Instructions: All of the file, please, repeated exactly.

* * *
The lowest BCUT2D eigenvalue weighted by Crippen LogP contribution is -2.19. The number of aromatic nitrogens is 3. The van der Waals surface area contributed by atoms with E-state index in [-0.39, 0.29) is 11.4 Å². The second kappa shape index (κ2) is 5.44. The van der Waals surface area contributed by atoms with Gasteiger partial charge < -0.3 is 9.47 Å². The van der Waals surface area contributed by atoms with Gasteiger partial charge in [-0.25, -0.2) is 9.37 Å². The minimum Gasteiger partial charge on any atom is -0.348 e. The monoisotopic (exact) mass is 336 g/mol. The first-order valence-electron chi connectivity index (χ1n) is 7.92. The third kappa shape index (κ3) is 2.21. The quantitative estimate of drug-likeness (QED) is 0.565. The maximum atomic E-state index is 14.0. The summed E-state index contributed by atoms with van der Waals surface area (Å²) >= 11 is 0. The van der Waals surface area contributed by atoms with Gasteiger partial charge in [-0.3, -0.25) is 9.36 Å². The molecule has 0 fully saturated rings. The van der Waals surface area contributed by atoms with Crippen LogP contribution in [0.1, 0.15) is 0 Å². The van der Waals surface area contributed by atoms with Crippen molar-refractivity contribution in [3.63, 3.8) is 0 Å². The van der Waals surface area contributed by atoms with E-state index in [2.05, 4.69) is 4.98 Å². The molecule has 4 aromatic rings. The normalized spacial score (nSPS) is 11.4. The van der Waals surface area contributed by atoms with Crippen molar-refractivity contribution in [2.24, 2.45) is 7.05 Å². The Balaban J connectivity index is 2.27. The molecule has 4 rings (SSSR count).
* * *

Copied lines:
The lowest BCUT2D eigenvalue weighted by Crippen LogP contribution is -2.19. The number of aromatic nitrogens is 3. The van der Waals surface area contributed by atoms with E-state index in [-0.39, 0.29) is 11.4 Å². The second kappa shape index (κ2) is 5.44. The van der Waals surface area contributed by atoms with Gasteiger partial charge < -0.3 is 9.47 Å². The van der Waals surface area contributed by atoms with Gasteiger partial charge in [-0.25, -0.2) is 9.37 Å². The minimum Gasteiger partial charge on any atom is -0.348 e. The monoisotopic (exact) mass is 336 g/mol. The first-order valence-electron chi connectivity index (χ1n) is 7.92. The third kappa shape index (κ3) is 2.21. The quantitative estimate of drug-likeness (QED) is 0.565. The maximum atomic E-state index is 14.0. The summed E-state index contributed by atoms with van der Waals surface area (Å²) >= 11 is 0. The van der Waals surface area contributed by atoms with Gasteiger partial charge in [-0.3, -0.25) is 9.36 Å². The molecule has 0 fully saturated rings. The van der Waals surface area contributed by atoms with Crippen LogP contribution in [0.1, 0.15) is 0 Å². The van der Waals surface area contributed by atoms with Crippen molar-refractivity contribution in [3.63, 3.8) is 0 Å². The van der Waals surface area contributed by atoms with E-state index in [2.05, 4.69) is 4.98 Å². The molecule has 4 aromatic rings. The normalized spacial score (nSPS) is 11.4. The van der Waals surface area contributed by atoms with Crippen molar-refractivity contribution in [2.24, 2.45) is 7.05 Å². The Balaban J connectivity index is 2.27. The molecule has 4 rings (SSSR count).